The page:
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I'm a computer science student in my last year, and I want to get a job, but have difficulties finding one in my city where I can use what I already know pretty well. There is a company which does PHP/web that insists to work for them, and it is tempting, because pay would be good (for someone who is still a student) and the working conditions are great; the problem is that in no way I want a career in web developement, because I love low-level programming (C++, C, a bit of C# and Python - for my thesis I'm working on a complete C compiler with optimizations - I will make it open source later this year). This job would be only until I graduate and find something I like.

Now the question: could taking this job reduce my chances in being accepted on a job where low-level things are done? I think it might, because the interviewer could say something like "Well, if you pretend to know so much low-level stuff, why did you choose a job where you're doing the complete opposite?"

Here PHP is considered by many a language used by novice programmers (I know it's not entirely true) and I fear it doesn't give a good impression to claim I have deep knowledge of low-level stuff while having a PHP job (and the only one) listed on my CV.

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You "want" to get a job, or you "need" to get a job? If you don't need the money, stay the hell away from the PHP gig. Work for free on some low level C/C++ open source project, or just put that extra energy into your thesis. –  red-dirt Sep 18 '11 at 11:33
    
Actually I 'need' one, but if it would be something that I like to do I would also 'want' it. –  Gratian Lup Sep 18 '11 at 12:20
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marked as duplicate by MichaelT, gnat, Martijn Pieters, GlenH7, Joris Timmermans May 6 '13 at 14:11

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8 Answers

I'd say it depends: Would you work as part time in that PHP job and would it slow down your last studying year? Or do you think about taking that job once you're finished with your studies?

My suggestion is: Think about what your main goals are.

  • If getting job experience, working in a team and looking beyond your low-level programming horizon are amongst them: go for it. If someone asks you in a future job application why you took this job, you can tell them the just mentioned reasons.
  • Otherwise, i.e. if you are really certain that low-level programming is by far the most important thing you want to learn, look for other possibilities, e.g.
    • finishing your studies more quickly and then look for a suitable fulltime job. If you need money now, maybe federal student support or scholarship is a solution for you.
    • ask your thesis supervisor whether he has a student assistant job for you. You'd probably get paid much less than in industry, but also consider how worthy the appropriate experience is.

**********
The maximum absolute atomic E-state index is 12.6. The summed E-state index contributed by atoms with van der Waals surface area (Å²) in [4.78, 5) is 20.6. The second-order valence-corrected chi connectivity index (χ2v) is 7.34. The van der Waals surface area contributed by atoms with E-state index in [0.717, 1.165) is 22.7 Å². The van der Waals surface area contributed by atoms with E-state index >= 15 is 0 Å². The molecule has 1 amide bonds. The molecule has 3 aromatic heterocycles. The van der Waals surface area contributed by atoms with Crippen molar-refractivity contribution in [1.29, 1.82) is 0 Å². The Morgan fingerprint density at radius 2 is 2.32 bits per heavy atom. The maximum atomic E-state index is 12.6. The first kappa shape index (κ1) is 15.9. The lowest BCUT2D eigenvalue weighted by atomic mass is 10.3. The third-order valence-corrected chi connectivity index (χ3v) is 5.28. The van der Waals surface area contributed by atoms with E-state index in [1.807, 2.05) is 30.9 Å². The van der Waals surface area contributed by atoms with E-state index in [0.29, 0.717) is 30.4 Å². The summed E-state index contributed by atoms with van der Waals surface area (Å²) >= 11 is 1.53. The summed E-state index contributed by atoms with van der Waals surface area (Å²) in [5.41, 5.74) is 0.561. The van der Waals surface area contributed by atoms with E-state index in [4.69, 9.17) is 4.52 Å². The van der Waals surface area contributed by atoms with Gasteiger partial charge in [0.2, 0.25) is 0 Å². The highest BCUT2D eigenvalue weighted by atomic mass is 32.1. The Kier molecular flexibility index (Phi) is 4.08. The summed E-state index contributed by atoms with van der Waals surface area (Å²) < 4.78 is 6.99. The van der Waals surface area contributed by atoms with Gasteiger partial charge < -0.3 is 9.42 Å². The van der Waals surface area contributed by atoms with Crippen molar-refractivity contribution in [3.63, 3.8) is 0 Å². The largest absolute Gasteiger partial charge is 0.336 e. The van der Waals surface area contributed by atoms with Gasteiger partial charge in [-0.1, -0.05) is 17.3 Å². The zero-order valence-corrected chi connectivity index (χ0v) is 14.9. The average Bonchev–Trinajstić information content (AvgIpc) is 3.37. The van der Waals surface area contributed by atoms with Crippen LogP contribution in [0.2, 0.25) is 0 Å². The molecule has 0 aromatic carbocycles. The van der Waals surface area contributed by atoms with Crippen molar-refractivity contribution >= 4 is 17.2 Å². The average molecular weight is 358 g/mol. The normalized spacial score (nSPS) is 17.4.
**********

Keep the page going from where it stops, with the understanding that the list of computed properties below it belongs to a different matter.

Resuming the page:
• take the initiative and ask corporations who are closer to your field. My experience is that unsolicited applications have a quite high chance, and initiative from your side looks really good, too. Since many firms are doing their budget plans right now, the timing would be good, too.
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I doubt anyone would say that.

Any experience is better than No experience. (Even having worked at a hamburger restaurant is better than having NO experience, especially for people new to the working life)

There is lots you can learn about being a software developer and working in a professional environment (at the PHP shop) that will be applicable regardless of what language you work in.

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I suggest moving into a bigger city, where it's easier to find job with c++ programming. It might seem difficult now, but imagine yourself in 5 years, how difficult it will be when you have children or what not.

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Hobby projects always play an important role in the life of many developers. Based on what you said about good payment and salary and a good working condition, I suggest that you work in web development (of course, by considering this premise that you're not able to find low-level programming job in your city), but at the same time, start a hobby project and work on it in your free time.

This is what I've done during my career history. I liked web development, but since I wasn't good at JavaScript, HTML and CSS, I couldn't become a good web developer. So, because I needed money to live, I decided to start with Windows Applications (VB.NET and SQL Server), but then I gradually transferred to web development.